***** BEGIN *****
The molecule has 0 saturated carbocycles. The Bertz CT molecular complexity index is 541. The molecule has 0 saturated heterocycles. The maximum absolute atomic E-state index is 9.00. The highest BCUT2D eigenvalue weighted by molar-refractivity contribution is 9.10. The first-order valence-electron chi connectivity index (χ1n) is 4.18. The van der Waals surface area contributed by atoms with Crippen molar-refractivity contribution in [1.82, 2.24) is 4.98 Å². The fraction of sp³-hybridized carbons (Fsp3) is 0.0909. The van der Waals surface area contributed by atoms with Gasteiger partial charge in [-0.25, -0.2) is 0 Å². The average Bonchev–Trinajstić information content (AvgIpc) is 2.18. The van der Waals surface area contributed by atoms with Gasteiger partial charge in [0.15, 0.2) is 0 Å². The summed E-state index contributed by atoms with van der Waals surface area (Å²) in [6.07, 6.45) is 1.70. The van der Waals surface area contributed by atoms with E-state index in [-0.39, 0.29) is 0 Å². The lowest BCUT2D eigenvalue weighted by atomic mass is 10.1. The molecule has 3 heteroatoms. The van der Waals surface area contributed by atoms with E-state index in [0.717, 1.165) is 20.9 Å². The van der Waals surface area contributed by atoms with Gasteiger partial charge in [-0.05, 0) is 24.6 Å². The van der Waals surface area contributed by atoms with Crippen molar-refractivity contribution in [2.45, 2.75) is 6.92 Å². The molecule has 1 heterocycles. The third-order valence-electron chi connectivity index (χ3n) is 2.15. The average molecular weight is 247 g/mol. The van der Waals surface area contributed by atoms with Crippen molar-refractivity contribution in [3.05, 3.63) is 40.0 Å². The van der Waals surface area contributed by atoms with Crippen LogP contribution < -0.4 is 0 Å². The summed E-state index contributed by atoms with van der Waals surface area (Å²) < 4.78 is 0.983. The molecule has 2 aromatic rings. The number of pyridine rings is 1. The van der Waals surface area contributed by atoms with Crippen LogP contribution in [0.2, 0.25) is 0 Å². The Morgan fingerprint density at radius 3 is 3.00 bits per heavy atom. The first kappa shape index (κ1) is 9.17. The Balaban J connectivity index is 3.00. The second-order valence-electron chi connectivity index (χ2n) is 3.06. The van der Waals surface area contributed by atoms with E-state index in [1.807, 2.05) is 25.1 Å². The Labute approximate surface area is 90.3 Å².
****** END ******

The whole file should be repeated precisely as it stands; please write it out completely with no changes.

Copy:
The molecule has 0 saturated carbocycles. The Bertz CT molecular complexity index is 541. The molecule has 0 saturated heterocycles. The maximum absolute atomic E-state index is 9.00. The highest BCUT2D eigenvalue weighted by molar-refractivity contribution is 9.10. The first-order valence-electron chi connectivity index (χ1n) is 4.18. The van der Waals surface area contributed by atoms with Crippen molar-refractivity contribution in [1.82, 2.24) is 4.98 Å². The fraction of sp³-hybridized carbons (Fsp3) is 0.0909. The van der Waals surface area contributed by atoms with Gasteiger partial charge in [-0.25, -0.2) is 0 Å². The average Bonchev–Trinajstić information content (AvgIpc) is 2.18. The van der Waals surface area contributed by atoms with Gasteiger partial charge in [0.15, 0.2) is 0 Å². The summed E-state index contributed by atoms with van der Waals surface area (Å²) in [6.07, 6.45) is 1.70. The van der Waals surface area contributed by atoms with E-state index in [-0.39, 0.29) is 0 Å². The lowest BCUT2D eigenvalue weighted by atomic mass is 10.1. The molecule has 3 heteroatoms. The van der Waals surface area contributed by atoms with E-state index in [0.717, 1.165) is 20.9 Å². The van der Waals surface area contributed by atoms with Gasteiger partial charge in [-0.05, 0) is 24.6 Å². The van der Waals surface area contributed by atoms with Crippen molar-refractivity contribution in [2.45, 2.75) is 6.92 Å². The molecule has 1 heterocycles. The third-order valence-electron chi connectivity index (χ3n) is 2.15. The average molecular weight is 247 g/mol. The van der Waals surface area contributed by atoms with Crippen molar-refractivity contribution in [3.05, 3.63) is 40.0 Å². The van der Waals surface area contributed by atoms with Crippen LogP contribution < -0.4 is 0 Å². The summed E-state index contributed by atoms with van der Waals surface area (Å²) < 4.78 is 0.983. The molecule has 2 aromatic rings. The number of pyridine rings is 1. The van der Waals surface area contributed by atoms with Crippen LogP contribution in [0.2, 0.25) is 0 Å². The Morgan fingerprint density at radius 3 is 3.00 bits per heavy atom. The first kappa shape index (κ1) is 9.17. The Balaban J connectivity index is 3.00. The second-order valence-electron chi connectivity index (χ2n) is 3.06. The van der Waals surface area contributed by atoms with E-state index in [1.807, 2.05) is 25.1 Å². The Labute approximate surface area is 90.3 Å².